The New South Wales government’s move to extend rent negotiation rights for the state’s small businesses is a welcome move according to the retail industry’s peak body, but the Australian Retailers Association (ARA) says more can to be done nationally.
Announced yesterday, the extension of rent negotiation rights in NSW will last until March 13 for for SMEs (small-medium enterprises) with an annual turnover of less than $5 million.
In addition, provisions in the Leasing Code of Conduct will continue with rent relief mandated in proportion to a business’ decline in turnover.
The ARA says it welcomes the move by the NSW government, but notes retailers in other states are being left behind by leasing codes of conduct which have now expired.
For example, Victoria's Commercial Tenancy Relief Scheme ended on 15 January, leaving small businesses vulnerable to significant cashflow challenges in the first quarter. On Wednesday, retail business advocates in Melbourne's Chapel Street Precinct described a perfect storm of deferred payroll taxes and wage increases combined with staff shortages and closures due to COVID infections.
ARA CEO Paul Zahra said leasing protections should be re-enacted in other jurisdictions with small businesses struggling to keep their doors open due to staff isolations and increasing supply chain costs.
“We’ve entered uncharted territory with Omicron and small businesses are dealing with a fresh wave of challenges with tens of thousands of people being forced into isolation every day,” Zahra said.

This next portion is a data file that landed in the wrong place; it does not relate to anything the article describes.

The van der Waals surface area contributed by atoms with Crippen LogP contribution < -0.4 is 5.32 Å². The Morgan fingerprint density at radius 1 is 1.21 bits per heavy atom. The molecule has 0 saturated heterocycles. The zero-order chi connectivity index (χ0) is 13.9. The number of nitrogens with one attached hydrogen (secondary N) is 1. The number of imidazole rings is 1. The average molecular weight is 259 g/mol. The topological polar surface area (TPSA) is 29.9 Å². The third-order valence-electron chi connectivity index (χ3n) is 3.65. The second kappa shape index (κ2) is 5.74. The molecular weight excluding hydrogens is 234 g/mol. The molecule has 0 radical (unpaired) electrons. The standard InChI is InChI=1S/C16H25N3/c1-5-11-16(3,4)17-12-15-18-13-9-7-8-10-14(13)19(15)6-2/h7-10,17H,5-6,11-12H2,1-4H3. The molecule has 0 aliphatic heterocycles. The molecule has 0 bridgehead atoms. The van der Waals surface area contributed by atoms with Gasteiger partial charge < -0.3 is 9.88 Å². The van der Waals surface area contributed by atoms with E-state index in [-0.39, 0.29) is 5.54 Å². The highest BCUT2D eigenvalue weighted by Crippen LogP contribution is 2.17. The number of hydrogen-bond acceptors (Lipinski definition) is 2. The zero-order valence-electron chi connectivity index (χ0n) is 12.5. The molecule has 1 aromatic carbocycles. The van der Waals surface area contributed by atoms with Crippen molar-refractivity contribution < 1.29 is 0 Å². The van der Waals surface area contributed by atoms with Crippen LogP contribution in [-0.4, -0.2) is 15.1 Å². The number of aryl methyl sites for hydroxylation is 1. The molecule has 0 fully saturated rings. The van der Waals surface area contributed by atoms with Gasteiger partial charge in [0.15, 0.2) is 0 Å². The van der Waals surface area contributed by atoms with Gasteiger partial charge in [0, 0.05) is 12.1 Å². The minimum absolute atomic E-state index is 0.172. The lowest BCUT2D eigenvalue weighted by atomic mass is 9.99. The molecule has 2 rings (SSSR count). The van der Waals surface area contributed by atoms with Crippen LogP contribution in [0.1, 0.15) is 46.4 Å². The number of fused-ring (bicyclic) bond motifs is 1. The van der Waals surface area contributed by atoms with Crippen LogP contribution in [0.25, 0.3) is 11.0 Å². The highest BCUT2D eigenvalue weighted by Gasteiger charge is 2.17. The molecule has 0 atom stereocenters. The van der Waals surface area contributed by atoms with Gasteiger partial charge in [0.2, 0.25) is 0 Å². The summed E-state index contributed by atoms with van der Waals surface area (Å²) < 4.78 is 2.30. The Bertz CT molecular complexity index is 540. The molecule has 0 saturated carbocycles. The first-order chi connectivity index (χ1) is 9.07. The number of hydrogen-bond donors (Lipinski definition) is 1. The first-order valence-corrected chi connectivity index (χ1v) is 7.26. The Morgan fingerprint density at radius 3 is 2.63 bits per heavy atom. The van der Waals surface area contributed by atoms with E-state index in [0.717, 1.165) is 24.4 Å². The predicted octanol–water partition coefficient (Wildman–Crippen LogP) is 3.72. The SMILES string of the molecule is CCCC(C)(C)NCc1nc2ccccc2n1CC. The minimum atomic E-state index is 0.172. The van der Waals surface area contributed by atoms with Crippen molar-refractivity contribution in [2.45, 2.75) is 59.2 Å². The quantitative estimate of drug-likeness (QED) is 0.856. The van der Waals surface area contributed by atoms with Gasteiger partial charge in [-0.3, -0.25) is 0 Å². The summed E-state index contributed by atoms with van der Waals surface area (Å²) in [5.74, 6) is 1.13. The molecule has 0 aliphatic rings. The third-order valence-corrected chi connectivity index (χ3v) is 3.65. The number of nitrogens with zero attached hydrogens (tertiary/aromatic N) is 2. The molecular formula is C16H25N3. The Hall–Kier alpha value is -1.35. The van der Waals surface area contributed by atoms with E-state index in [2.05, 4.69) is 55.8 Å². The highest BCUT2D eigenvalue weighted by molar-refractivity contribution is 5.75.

“This is taking an enormous toll on the retail workforce and small businesses who’ve had to limit their trading hours or close altogether.
“Rent is a significant pain point for small businesses, and we welcome the decision of the NSW Government to extend leasing protections through this difficult period. Given the widescale impacts of Omicron, we would like to see this extended to small businesses with a threshold of up to $50 million as was previously in place. We are also calling on other states and territories to follow suit and enact similar support measures.”
Zahra said the issues for SMEs are magnified because of the lack of government support compared to other times during the pandemic, now in its third calendar year.
“We have not seen the pandemic impact the sector on this scale and for the first time retailers are having to navigate these impacts with almost no support from governments,” Zahra said.
“It’s clear that the impacts of Omicron will be ongoing and that targeted support packages will be needed from governments to support small businesses through this unprecedented challenge.”
The CEO also welcomed National Cabinet’s decision to allow foreign students to work extra hours, along with the extension of close contact isolation exemptions to a wider range of industries.
“Allowing foreign students to work extra hours is a positive step, but we need to get more people back to work sooner where it is safe to do so,” Zahra said.
“We welcome the easing of close contact isolation requirements for essential workers along the food supply chain but we’d like to see these exemptions expanded across the supply chain and the broader retail sector to help reduce stock-outs and staffing shortages.”
Updated at 4.00pm AEDT on 14 January 2022.
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